Tesla Sells 310,000 Vehicles in Q1 Despite Logistics Issues

The construction site of the new Tesla Gigafactory for electric cars is pictured in Gruenheide near Berlin. (Michael Sohn/Associated Press)

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AUSTIN, Texas — Tesla delivered 310,000 vehicles in the first quarter, up about 68% from the same period in 2021, the company said April 2.

However, the company’s sales were slightly below expectations, which were looking for Tesla to produce 312,000 cars, according to Wedbush Securities. But the sales increase came even as Tesla battled a global shortage of computer chips and other parts.

Tesla’s old quarterly delivery record of 308,600 vehicles was set just one quarter ago, from October through December 2021. Tesla delivered 185,000 vehicles in the first quarter of last year.



The global computer chip shortage has bedeviled nearly all automakers, but Tesla seems to have dealt with the shortages better than the rest of the industry. Wedbush analysts said they believe 20,000 to 25,000 sales that would have happened in the first quarter now have been pushed into the second quarter due to supply and logistics issues.

“We remain steadfastly bullish on the Tesla story and believe when factoring in all the manufacturing headwind dynamics this was a modestly bullish print,” Wedbush analysts said in a note.

Last year the company delivered a record 936,000 vehicles, an 87% increase over 2020 numbers.

The company said in February that it expects 50% annual growth in sales, meaning it expects about 1.4 million vehicles to be delivered this year. But on a conference call with analysts, CEO Elon Musk said the chip shortage would stop the company from rolling out any new models this year.

Morgan Stanley Analyst Adam Jonas wrote in an investor note last week that he expected 320,000 to 325,000 deliveries from January through March, more than most analysts.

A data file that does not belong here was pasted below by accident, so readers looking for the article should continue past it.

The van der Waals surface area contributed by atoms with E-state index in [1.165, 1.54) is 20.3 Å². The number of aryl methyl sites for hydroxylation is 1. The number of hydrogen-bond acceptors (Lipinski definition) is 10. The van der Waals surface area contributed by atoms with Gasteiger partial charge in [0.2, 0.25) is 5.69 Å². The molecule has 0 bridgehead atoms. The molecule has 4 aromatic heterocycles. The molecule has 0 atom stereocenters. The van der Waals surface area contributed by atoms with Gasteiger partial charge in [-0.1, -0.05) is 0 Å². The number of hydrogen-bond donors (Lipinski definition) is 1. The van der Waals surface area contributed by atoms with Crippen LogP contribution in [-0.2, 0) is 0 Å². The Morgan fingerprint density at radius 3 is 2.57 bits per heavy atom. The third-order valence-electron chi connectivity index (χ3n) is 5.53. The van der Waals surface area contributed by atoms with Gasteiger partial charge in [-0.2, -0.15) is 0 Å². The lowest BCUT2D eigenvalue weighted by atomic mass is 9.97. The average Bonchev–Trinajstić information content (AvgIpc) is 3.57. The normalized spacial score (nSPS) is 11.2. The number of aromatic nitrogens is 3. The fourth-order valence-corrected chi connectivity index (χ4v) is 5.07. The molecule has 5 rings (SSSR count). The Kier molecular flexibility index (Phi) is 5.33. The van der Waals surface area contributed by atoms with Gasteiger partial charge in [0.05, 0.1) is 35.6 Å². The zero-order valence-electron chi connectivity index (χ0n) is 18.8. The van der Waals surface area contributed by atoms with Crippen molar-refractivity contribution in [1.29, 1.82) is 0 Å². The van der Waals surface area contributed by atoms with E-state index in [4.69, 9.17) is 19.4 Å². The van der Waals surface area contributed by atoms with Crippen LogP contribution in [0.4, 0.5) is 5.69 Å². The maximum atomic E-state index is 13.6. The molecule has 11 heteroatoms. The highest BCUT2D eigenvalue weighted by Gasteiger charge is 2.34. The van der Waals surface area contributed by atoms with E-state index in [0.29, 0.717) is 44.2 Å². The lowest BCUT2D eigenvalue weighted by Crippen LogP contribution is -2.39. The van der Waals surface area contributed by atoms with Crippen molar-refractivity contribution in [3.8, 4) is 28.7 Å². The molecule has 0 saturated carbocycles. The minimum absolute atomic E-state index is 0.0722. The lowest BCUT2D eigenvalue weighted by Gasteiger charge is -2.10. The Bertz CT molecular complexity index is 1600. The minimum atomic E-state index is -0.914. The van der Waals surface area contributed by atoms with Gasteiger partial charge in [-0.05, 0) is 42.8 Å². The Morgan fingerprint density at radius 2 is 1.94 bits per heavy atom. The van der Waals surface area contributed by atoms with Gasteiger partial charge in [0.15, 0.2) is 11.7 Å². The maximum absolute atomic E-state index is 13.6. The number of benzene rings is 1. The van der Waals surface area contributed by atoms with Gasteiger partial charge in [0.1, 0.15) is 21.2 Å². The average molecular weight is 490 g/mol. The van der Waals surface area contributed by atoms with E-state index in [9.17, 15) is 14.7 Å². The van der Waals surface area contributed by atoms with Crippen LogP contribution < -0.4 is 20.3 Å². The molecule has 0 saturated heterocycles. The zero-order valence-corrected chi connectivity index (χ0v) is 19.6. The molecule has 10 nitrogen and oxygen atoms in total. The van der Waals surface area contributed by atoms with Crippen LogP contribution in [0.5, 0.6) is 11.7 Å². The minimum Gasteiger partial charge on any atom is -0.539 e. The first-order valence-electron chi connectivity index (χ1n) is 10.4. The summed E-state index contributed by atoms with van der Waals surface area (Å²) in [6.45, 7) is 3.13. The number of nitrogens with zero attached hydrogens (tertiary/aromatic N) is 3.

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“Given extraordinary supply chain pressures and Tesla’s continued significant price increases, we believe a path to (full year) deliveries of over 1.4 million units would be impressive, but in our minds, difficult in isolation to move the stock from here,” Jonas wrote.

Tesla shares closed April 1 at $1,084.59.

The company opened its new factory in Germany late in the first quarter, and last year it started building the Model Y small SUV at a new factory near Austin, Texas.

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Also on April 4, Bloomberg reported that Musk has taken a 9.2% stake in Twitter Inc. to become the platform’s biggest shareholder, a week after hinting he might shake up the social media industry.

Twitter shares surged about 26% in premarket trading after Musk’s purchase was revealed April 4 in a regulatory filing. The stake is worth about $2.89 billion.

Musk, 50, polled his more than 80 million followers on Twitter last month, asking them whether the company adheres to the principles of free speech. After more than 70% said no, he asked whether a new platform was needed and said he was giving serious thought to starting his own.

 

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